I complete agree, and when I introduce more then 2 or three characters at a time, I make the rest either generic or unnamed. I find that it makes a book easier to read if it is like that. :)

    An example from my book would be; in the prologue I introduce 6 characters, but only give names to two of them, and leave the other 4 unnamed until Chapter 1, where one of the remain 4 characters actually gets a name.

    Anyway, great start! Keep on writing!
     
  12. GingerCoffee
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    GingerCoffee Web Surfer Girl Contributor

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    Yes, first consideration, which choice reflects the characters.

    On the other hand, you can invent curse words if it's sci-fi or fantasy.
     
  13. Reilley Turner
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    Reilley Turner Active Member

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    Exactly! I read the Ranger's Apprentice series and they use "Gorlog's beard/teeth/horns/other features" in place of some of the more "serious" swear words.
     
  14. Wreybies
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    Wreybies The Ops Pops Operations Manager Staff Contest Administrator Supporter Contributor

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    Please refer to the Forum Rules as regards posting work for critique. The amount you posted is appropriate for the Workshop but not for this area of the forum.
     
  15. Dave Gregory
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    Dave Gregory Member

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    Ooop..... Apologies!
     
  16. No-Name Slob
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    No-Name Slob Contributing Member Supporter Contributor

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    When I think of swearing and other bad language, I ask myself if it's necessary for character development.

    If it is, leave it in. If it's gratuitous, I'll try and edit it, and think of more challenging words that still add to the depth of the character.

    My first reaction when I read books with an enormous amount of swearing is, "could this author not branch out? Is his/her vocabulary limited to common words like these?"

    That said, if your characters are thuggish and of a low intelligence bracket, it makes sense that they'd swear a lot.

    It's the same way I feel about nudity on the screen. Gratuitous nudity lacks depth; but if it's important to understand the character, I get it.
     
  17. The Mad Regent
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    The Mad Regent Contributing Member

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    I try to imitate life and some people are swear-machines.

    It's as simple as that.
     
  18. ladybird
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    ladybird Contributing Member

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    Also my bad...soree, wrey *blushes*
     
  19. EmptySoul
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    EmptySoul Active Member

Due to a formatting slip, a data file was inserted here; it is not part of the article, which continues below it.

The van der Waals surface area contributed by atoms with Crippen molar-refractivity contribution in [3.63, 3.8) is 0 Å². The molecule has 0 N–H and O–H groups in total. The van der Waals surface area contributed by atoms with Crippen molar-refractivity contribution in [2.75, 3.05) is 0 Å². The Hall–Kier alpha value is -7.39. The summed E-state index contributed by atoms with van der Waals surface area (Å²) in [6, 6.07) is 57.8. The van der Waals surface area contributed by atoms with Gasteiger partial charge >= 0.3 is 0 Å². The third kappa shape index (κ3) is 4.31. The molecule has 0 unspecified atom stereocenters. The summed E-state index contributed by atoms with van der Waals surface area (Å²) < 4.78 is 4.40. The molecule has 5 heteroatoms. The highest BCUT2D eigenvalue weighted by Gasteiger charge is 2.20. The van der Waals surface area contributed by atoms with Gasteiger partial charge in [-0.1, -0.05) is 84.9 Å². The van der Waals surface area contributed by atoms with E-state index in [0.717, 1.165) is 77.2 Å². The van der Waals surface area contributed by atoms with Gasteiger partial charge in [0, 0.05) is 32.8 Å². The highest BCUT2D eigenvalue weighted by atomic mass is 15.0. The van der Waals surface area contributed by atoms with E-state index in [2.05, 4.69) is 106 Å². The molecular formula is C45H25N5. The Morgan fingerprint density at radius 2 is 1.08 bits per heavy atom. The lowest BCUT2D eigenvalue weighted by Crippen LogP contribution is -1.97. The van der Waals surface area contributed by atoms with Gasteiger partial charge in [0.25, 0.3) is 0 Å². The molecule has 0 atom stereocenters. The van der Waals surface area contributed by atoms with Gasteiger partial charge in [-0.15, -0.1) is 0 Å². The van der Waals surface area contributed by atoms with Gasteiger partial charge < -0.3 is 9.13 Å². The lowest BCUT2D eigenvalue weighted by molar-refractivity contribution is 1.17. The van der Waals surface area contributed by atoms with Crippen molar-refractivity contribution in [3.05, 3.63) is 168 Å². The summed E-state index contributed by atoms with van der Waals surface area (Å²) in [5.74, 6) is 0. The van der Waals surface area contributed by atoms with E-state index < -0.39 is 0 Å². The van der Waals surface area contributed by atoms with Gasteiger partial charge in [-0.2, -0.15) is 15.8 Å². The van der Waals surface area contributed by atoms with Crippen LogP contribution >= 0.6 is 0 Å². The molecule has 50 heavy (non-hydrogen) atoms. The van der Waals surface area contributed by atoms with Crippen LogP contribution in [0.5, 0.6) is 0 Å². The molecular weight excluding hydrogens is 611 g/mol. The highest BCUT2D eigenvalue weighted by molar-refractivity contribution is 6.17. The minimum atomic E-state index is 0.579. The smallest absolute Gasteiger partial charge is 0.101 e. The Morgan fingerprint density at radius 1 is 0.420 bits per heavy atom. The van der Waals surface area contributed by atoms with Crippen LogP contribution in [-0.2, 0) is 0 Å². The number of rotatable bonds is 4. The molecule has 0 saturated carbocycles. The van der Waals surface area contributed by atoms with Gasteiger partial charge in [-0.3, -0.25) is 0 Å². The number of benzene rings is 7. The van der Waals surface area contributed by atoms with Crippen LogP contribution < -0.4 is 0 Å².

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    I find there are many series I have read in which the swearing is unnecessary and, as a reader, I start editing it out of the dialogue. For me, a character who only occasionally wears can pack more of a punch with their words than one who vomits it out regularly.
     
  20. Wreybies
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    Wreybies The Ops Pops Operations Manager Staff Contest Administrator Supporter Contributor

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    No worries. :) No harm, no foul. :bigwink:

    As to the original question, my take is this:

    Ask yourself why you're asking because the answer that fits for you, @Dave Gregory, is to be found therein. Publishers certainly don't shy away from publishing F-bomb riddled work. And if they publish it, safe bet is that people are buying it.

    So, are you:
    • tired of reading it in other works?
    • concerned that you don't know when to pick your moments because you yourself tend not to swear?
    • coming from a belief/moral/upbringing history that makes it taboo?
    • concerned what family and friends will think of you for writing it?
    • having some other concern I've not mentioned?

    Think on that for a bit and try to be honest with yourself. The answer is there.
     
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  21. Dave Gregory
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    Dave Gregory Member

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    Hmmm... I think the question is arising, because whereas the language in the story actually amuses me (I describe at one point how an alien character loves the humour and versatility of swearing - particularly in English), at the end of the day, I want readers to be able to connect to characters that are, as @No-Name Slob asks, thuggish and juvenile. Too much swearing may make them even less appealing than they already are (and these lot are the HEROES!). Other characters swear as per their personalities - some not at all, some every second word.
    I did have the alien character who so enjoys English swearing utilising bad language as often as he could, but I've since toned him down, as it felt unnecessary.
    Thank you all for your input!